Pneumatics

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Pneumatics, from the Greek πνευματικός (pneumatikos, coming from the wind) is the use of pressurized gases to do work in science and technology.

Pneumatics is employed in a variety of settings. Pneumatic tubes that carry objects over distance. In dentistry applications, pneumatic drills are lighter, faster and simpler than an electric drill of the same power rating (because the prime mover, the compressor, is separate from the drill and pumped air is capable of rotating the drill bit at extremely high rpm's). Pneumatic devices are also used where electric motors cannot be used for safety reasons, such as mining applications where rock drills are powered by air motors to preclude the need for electric motors deep in the mine where explosive gases may be present.

Pneumatic control systems are often used in instrumentation to control industrial processes. These systems have largely become replaced by electrical control systems, but are still in use in processes where upgrade cost, safety, and other considerations outweigh the advantage of modern digital control.

Industrial pneumatics may be contrasted with hydraulics, which uses incompressible liquid media such as oil or water instead of air. Air is compressible, is considered to be a fluid, and most industrial applications use approximately 80 to 100 pounds per square inch (psi) (500 to 700 kilopascals) gauge pressure, as compared to hydraulics which are commonly used from 1,000 to 5,000 psi (0.7 to 3.5 MPa), and in some cases 10,000 psi (7 MPa) and higher. Both pneumatics and hydraulics are applications of fluid power.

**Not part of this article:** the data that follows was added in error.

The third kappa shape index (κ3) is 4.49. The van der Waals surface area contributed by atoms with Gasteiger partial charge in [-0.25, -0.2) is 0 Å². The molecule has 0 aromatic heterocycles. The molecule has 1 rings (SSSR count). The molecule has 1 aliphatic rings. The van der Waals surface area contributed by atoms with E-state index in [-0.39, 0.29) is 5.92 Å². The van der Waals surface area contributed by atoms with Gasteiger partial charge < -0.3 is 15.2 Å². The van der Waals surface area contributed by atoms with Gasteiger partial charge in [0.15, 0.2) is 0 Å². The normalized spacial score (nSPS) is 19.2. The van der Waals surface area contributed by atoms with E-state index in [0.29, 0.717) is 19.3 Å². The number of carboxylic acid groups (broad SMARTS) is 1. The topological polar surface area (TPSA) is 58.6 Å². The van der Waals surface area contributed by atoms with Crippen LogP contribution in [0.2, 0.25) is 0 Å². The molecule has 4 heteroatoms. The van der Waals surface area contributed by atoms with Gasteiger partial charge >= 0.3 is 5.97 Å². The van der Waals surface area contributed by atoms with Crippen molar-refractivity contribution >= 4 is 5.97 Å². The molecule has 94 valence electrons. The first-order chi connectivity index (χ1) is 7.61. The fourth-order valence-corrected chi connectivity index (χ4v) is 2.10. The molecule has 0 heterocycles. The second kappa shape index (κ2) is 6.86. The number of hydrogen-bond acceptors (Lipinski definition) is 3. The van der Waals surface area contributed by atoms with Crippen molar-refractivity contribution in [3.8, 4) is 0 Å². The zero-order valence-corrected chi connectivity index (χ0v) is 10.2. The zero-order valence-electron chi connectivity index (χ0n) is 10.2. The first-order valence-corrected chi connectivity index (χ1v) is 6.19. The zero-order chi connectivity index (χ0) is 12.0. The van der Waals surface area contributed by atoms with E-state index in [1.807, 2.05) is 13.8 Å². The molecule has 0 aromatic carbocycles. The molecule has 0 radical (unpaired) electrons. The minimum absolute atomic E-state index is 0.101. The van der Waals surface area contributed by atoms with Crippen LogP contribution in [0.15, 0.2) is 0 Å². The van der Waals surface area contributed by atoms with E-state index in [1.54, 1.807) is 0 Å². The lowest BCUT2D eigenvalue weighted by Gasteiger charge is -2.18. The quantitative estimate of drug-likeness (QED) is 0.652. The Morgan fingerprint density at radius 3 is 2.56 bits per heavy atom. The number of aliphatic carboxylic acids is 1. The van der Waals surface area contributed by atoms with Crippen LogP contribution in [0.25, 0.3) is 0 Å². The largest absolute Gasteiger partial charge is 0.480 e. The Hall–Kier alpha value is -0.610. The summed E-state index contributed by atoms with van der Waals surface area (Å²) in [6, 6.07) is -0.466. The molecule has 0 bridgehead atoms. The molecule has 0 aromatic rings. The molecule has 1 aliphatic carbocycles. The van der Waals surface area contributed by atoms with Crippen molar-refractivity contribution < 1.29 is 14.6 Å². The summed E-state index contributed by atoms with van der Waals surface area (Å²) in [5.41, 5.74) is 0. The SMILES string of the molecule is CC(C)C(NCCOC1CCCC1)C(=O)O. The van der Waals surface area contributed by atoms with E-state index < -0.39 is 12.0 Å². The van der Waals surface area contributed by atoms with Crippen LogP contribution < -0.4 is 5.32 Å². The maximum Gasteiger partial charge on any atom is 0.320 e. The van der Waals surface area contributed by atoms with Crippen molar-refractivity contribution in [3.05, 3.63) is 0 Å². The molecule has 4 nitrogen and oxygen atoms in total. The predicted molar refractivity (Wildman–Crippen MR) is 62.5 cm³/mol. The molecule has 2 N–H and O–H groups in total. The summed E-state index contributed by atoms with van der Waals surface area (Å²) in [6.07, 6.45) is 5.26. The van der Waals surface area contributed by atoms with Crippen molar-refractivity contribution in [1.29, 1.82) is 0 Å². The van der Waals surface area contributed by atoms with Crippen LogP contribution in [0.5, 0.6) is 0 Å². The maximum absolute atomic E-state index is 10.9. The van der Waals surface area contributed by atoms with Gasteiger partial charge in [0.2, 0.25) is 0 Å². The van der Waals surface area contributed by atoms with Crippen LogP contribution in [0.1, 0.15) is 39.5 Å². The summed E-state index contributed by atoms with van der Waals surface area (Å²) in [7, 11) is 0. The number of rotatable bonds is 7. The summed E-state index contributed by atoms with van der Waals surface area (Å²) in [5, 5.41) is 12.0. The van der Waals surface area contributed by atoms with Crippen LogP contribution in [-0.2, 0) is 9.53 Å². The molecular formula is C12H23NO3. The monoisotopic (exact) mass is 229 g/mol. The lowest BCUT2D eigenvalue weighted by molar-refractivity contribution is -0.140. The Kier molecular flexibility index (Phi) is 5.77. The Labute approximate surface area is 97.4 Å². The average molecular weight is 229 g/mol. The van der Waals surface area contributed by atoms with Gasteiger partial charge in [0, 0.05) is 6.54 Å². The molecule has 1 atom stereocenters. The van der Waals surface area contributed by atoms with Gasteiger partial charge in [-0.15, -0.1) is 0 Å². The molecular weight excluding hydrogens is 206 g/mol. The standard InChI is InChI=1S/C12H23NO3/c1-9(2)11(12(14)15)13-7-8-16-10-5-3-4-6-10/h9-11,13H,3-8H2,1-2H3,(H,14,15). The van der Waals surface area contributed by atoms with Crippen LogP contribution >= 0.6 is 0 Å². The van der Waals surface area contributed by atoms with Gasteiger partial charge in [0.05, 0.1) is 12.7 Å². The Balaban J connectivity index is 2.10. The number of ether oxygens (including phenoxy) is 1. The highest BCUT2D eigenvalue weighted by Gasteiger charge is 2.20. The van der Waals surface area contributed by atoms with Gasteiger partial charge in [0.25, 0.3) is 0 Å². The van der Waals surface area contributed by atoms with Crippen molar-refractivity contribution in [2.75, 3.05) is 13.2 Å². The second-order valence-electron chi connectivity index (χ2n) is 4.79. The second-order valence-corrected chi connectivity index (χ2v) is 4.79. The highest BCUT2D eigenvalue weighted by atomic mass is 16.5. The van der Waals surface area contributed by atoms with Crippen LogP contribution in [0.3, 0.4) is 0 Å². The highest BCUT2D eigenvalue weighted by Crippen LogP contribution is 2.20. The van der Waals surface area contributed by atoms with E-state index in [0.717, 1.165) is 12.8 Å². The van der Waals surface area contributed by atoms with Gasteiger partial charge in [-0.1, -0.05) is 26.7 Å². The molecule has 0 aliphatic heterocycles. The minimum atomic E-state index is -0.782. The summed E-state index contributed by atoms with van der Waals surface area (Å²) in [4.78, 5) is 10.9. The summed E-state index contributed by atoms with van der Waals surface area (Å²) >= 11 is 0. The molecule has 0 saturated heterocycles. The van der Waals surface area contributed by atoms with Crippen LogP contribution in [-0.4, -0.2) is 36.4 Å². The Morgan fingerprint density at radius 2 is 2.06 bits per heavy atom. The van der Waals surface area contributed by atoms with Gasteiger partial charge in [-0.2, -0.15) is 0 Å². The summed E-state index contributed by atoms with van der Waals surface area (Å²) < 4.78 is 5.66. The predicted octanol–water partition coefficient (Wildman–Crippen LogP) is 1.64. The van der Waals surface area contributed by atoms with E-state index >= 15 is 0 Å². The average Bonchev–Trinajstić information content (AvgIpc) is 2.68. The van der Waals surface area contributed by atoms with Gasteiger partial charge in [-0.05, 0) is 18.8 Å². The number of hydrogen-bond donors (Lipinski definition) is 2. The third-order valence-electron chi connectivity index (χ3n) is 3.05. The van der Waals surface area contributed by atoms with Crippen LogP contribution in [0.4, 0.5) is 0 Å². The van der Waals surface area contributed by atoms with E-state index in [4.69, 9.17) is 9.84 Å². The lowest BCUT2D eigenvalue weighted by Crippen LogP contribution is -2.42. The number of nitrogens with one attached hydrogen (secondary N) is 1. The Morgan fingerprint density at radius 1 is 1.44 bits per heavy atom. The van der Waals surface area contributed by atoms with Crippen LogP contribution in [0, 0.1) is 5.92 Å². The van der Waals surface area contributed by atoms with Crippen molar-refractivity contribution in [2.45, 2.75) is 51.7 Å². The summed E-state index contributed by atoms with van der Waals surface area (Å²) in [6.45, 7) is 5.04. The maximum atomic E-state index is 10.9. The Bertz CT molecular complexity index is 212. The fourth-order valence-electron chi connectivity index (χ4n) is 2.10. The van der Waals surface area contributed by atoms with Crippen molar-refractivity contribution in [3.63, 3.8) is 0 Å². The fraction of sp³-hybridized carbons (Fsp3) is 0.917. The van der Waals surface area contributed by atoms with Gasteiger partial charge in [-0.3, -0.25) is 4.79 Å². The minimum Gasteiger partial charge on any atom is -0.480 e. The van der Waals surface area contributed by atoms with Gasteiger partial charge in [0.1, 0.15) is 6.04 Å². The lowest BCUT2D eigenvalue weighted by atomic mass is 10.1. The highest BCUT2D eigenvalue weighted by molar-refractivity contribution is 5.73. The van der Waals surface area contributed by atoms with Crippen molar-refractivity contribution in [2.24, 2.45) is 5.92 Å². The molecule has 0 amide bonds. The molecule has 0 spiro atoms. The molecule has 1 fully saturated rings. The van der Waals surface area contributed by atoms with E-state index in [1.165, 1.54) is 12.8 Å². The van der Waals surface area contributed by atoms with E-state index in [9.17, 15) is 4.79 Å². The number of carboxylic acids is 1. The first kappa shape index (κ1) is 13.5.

Physical pneumatic principles conclude that the pressure forms in compressible liquids can be harnessed to a high potential of power. This gives us new potential of several pneumatically powered operations and henceforth create many new devices which we may use to power our world.

Common industrial pneumatic components include:

he:פנאומטיקה pl:Pneumatyka

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